Sleep Apnea Symptoms
Identifying Your Symptoms
Do you ever wake up in the morning feeling like you didn’t get a good night’s rest? Poor quality sleep is detrimental to your health and wellbeing. In order for your brain and body to function efficiently throughout the day, a healthy seven to nine hours of sleep is essential.
Heavy snoring is frequently the symptom that sleep apnea sufferers and their loved ones notice first. Since there are many different indications that you might be suffering from sleep apnea, catching the early signs can protect you from serious health complications down the road.
The most noticeable warning signs of sleep apnea include:
- Feeling tired and restless all day
- Irritability and mood swings
- Waking up short of breath
- Chronic headaches
- Anxiety and depression
- Impaired memory
- Loss of libido
Two Types of Sleep Apnea: OSA and CSA
Obstructive sleep apnea (OSA) is the most common form of sleep apnea. OSA occurs when the patient’s throat muscles relax during sleep, causing the tongue to fall back into the airway. This creates an obstruction that completely blocks the airway, preventing the patient from breathing altogether.
During an OSA episode, the brain perceives that you’re not getting enough oxygen and it jolts you back awake so you can start breathing again. Sleep apnea sufferers commonly wake up several times throughout the night without even remembering it. Sleep apnea robs you of your stamina by preventing you from getting into a deep, relaxing sleep.
The other, less common form of the sleep disorder is called central sleep apnea (CSA). With CSA, the stoppage of breathing isn’t caused by an obstruction in the airway. Instead, CSA episodes occur when your brain doesn’t properly signal the muscles that control your breathing.
With CSA, your brain’s effort to restart your breathing pattern fails and your breathing is completely stopped for a short period of time. You’ll then quickly wake up, gasping for air, almost as you would after holding your breath underwater.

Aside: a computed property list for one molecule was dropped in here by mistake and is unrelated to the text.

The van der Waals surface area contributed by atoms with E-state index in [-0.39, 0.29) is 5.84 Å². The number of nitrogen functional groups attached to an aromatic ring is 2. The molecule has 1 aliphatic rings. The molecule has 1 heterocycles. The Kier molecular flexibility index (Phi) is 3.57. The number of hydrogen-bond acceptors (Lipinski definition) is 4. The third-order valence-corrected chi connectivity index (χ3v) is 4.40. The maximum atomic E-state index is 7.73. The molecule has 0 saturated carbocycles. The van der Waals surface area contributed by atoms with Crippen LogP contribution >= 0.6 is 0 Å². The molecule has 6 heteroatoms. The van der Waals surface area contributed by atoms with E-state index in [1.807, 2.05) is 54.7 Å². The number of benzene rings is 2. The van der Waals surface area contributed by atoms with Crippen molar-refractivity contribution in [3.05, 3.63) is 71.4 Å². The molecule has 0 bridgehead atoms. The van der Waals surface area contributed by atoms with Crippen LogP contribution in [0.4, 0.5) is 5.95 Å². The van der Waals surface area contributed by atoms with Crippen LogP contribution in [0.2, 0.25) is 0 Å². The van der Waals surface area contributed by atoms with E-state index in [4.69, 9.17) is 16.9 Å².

Dr. Hobbs in Longview will make sure you get the right diagnosis and treatment for your sleep apnea.
Are sleep apnea & snoring the same thing?
Most people who have sleep apnea snore, but not all people who snore have sleep apnea. Loud and frequent snoring is one of the most common symptoms of sleep apnea. If you snore, our Longview team highly recommends undergoing a sleep study to determine if you have sleep apnea.
Once you’re diagnosed with sleep apnea, we can begin a treatment that works for you immediately. Whether you have sleep apnea or you simply snore, we’ll assist you with treatment so you can start enjoying restful nights.
Risk Factors for Untreated Sleep Apnea
Sleep apnea affects all types of patients, men and women, young and old. But there are a number of risk factors that make some people more susceptible to the disease.
For example, older patients and males are at higher risk for sleep apnea than kids, young adults, or women. Other factors that heighten your chances of having OSA include family history, allergies, a large neck circumference, a narrow airway, smoking, and alcohol use.
How can I reduce my risk for sleep apnea?
When combined with professional treatment, making certain lifestyle changes may be beneficial in reducing sleep apnea symptoms. Some effective natural remedies that Dr. Hobbs recommends include:
- Maintain a healthy body weight
- Exercise regularly (yoga specifically promotes oxygen flow)
- Change your sleep position, also referred to as positional therapy
- Use a humidifier to open your airways
- Avoid smoking and alcohol consumption, especially before bedtime
Health Consequences of Untreated Sleep Apnea
It’s estimated that over 22 million Americans have sleep apnea and most of them don’t even realize that they’re suffering from a serious disease that can be fatal when left untreated. Sleep apnea has been linked to a number of major health issues, such as:
- Type 2 diabetes
- Heart attacks
- Abnormal heartbeats
- High blood pressure
- Liver issues
- Car accidents
Sleep Apnea and Your Well Being
If you or a loved one have noticed any of the above symptoms, the next course of action is to seek care from a qualified professional like Dr. Hobbs. He’ll make sure you receive the right diagnosis from a certified sleep physician.
Dr. Hobbs is an experienced sleep dentist. He’ll help you find the treatment option that’s right for you. Although CPAP is an effective treatment for sleep apnea, many of our patients stop using it because they find it to be loud and difficult to use.
That’s why Dr. Hobbs features alternative treatment options. He’ll help you discover the treatment that works best for you, a treatment that won’t interfere with your lifestyle. Many of our patients find relief from sleep apnea using an oral appliance, a small device that keeps the airway open by gently shifting your jaw forward.